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Expert Article: Will the Internet and Cloud based technologies benefit the poor?
April 8th, 2011
This expert article was contributed by Elizabeth Galpin of PAYG Solutions. Will the Internet and Cloud based technologies benefit the poor? Post your comments below or discuss this article with MFI experts in the Microfinance Investment Leadership group on Linkedin.
Will the Internet and Cloud based technologies benefit the poor?
One of PAYG’s aims is to drive down the fees, charges and interest rates that customers are paying to MFIs for their loans, and we hope that by providing as many bells and whistles and tools for the MFIs, we’ll help them to maximise efficiency in order to do this.
There are 5 new MIS systems for MFI s that are run as SaaS (Service as a Software), including the Cloud version of Mifos, Mambu and ours. Although there will always be some pain associated with moving from one MIS platform to another, the benefits to MFIs of having their MIS hosted in the cloud / run as a SaaS solution, are quite extensive. First of all there is the immediate benefit of reduced overheads and costs of running the system, buying and maintaining the hardware and backing it up. The operational costs of SaaS will be cheaper than the costs of purchasing software and paying annual licence fees for stand-alone software. Then there are the benefits of all the real-time transactions that can be processed without the need for manual intervention, and the fact that the system can be accessed from any number of different locations, including mobile phones. The ease with which the system can be integrated into whatever mobile wallets or prepay cards are dominant locally, automatic reconciliation of these payments and the facility to provide Field Officers with handsets so that they are able to transact out in the field, all provide numerous opportunities for efficiencies and cost-savings, as well as a potential reduction in administrative overhead.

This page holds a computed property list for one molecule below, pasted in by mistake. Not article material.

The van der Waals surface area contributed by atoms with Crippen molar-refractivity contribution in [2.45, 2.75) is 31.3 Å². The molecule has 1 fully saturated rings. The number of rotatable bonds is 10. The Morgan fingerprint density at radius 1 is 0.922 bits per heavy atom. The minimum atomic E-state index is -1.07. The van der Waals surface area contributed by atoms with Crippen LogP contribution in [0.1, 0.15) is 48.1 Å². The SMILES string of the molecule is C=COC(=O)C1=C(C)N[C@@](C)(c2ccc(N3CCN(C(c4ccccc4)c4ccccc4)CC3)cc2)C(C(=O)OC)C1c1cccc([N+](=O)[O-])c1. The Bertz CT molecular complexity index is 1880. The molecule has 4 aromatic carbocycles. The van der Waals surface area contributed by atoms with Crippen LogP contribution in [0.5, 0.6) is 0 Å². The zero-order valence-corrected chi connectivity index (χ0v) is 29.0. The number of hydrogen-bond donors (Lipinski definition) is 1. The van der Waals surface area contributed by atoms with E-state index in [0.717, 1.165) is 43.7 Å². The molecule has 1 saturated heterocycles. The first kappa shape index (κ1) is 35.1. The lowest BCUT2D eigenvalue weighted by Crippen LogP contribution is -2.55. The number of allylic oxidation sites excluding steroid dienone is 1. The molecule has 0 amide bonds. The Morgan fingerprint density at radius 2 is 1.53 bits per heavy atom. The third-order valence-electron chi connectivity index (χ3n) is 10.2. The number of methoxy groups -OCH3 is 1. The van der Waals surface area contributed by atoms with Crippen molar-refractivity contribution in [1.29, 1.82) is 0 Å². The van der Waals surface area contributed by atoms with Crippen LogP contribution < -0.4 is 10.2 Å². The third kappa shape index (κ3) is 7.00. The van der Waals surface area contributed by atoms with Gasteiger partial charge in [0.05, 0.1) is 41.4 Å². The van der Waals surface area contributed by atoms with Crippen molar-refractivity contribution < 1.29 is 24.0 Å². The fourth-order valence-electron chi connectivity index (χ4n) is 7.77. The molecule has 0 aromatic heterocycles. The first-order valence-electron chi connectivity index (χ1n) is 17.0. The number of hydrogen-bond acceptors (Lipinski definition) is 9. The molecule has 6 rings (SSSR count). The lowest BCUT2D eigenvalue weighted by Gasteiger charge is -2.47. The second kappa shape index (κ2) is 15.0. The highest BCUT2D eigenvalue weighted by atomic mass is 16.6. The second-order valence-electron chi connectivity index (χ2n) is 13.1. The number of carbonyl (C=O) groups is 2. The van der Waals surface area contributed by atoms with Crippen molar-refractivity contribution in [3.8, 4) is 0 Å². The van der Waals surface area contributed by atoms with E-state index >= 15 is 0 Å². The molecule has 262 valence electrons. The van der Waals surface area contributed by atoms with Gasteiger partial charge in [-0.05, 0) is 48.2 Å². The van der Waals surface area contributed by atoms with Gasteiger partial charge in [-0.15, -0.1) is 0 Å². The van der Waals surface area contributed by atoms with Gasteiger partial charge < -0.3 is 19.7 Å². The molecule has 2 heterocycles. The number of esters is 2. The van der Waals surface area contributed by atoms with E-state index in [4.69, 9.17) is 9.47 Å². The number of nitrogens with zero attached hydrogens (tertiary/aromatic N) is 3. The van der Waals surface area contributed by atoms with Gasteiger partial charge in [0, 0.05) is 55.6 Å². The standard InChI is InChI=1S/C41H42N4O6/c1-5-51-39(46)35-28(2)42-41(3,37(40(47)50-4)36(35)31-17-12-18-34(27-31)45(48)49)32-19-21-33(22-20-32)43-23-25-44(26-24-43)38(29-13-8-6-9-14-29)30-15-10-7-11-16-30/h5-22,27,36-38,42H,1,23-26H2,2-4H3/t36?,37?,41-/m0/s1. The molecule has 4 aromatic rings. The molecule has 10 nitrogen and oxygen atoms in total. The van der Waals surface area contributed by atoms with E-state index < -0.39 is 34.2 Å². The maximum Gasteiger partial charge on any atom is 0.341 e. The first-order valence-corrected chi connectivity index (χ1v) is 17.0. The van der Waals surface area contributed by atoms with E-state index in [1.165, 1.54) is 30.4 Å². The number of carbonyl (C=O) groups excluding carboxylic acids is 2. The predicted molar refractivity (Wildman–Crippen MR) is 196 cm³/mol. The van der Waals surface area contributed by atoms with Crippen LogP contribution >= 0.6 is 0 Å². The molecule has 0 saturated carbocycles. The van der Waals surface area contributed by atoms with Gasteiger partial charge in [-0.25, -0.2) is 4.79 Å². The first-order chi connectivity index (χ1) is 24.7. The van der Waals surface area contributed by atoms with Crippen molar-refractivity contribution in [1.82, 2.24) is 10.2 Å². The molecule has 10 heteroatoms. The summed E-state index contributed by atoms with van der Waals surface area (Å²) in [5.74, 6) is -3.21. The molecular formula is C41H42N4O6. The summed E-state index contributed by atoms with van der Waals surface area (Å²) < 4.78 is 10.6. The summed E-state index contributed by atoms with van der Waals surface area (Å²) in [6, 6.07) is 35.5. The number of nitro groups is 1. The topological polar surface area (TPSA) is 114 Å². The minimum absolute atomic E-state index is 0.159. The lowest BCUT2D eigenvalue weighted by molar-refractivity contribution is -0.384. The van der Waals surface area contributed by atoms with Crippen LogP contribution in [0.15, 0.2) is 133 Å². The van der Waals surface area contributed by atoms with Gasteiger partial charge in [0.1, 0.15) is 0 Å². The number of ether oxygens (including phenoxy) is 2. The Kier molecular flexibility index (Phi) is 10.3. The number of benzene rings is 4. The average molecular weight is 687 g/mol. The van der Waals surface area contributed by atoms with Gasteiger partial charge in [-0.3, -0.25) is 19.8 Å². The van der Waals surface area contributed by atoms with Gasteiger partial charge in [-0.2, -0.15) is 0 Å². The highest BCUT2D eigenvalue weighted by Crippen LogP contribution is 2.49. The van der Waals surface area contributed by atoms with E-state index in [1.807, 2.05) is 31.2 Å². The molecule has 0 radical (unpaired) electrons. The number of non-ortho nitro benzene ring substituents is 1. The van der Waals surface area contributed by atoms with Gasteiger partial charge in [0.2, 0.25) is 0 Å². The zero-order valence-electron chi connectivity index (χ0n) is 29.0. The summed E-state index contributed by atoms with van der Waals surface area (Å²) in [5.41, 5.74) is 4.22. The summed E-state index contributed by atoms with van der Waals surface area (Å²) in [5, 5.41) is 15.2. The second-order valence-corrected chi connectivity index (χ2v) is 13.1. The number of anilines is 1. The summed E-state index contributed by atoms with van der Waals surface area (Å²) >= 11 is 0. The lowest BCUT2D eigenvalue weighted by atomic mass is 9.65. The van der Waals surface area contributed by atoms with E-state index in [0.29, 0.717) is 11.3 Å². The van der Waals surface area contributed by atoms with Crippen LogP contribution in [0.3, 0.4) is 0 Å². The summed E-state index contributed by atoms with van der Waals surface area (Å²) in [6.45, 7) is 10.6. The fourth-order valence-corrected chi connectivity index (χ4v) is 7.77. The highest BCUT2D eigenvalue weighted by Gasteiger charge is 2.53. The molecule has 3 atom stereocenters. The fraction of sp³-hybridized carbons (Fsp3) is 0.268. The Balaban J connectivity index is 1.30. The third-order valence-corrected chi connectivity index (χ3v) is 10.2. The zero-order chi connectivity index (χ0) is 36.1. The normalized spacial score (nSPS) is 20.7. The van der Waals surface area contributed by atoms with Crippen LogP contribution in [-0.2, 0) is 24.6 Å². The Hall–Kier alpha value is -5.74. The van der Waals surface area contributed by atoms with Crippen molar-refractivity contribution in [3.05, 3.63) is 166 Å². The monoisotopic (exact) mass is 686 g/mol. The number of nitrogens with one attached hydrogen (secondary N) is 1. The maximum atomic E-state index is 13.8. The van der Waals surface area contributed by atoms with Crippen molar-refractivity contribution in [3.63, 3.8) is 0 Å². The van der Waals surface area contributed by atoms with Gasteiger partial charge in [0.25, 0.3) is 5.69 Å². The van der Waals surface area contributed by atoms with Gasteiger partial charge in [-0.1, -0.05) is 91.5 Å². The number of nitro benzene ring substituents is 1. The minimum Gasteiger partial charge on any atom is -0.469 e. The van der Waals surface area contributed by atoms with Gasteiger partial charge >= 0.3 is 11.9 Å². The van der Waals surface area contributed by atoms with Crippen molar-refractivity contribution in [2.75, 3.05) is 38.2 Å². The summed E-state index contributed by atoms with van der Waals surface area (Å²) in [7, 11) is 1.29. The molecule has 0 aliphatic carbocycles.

Of course, ultimately the common goals of ALL MFI software should be to reduce delinquency, increase transparency, improve reporting and control of the MFI’s money, thereby attracting further investment.
We’re trying to automate wherever possible by catering for a very wide range of loan products – loans providing farmers with goods, loans whereby products such as solar panels and stoves are delivered instead of money. In both these cases we are automating the loan process by creating the loan automatically when the product is distributed, to cut out as much administrative overhead as possible. Keeping track of farmers’ yields as a means of providing collateral for the loan is another approach. All these things are happening right now – all trying to maximise the efficiency of the MFIs, with the aim of benefitting the customer as much as possible.
Mobile money provides another example whereby technology is impacting upon MFIs and altering the role of the Field Officer. Not only does mobile money provide a means of disbursing loans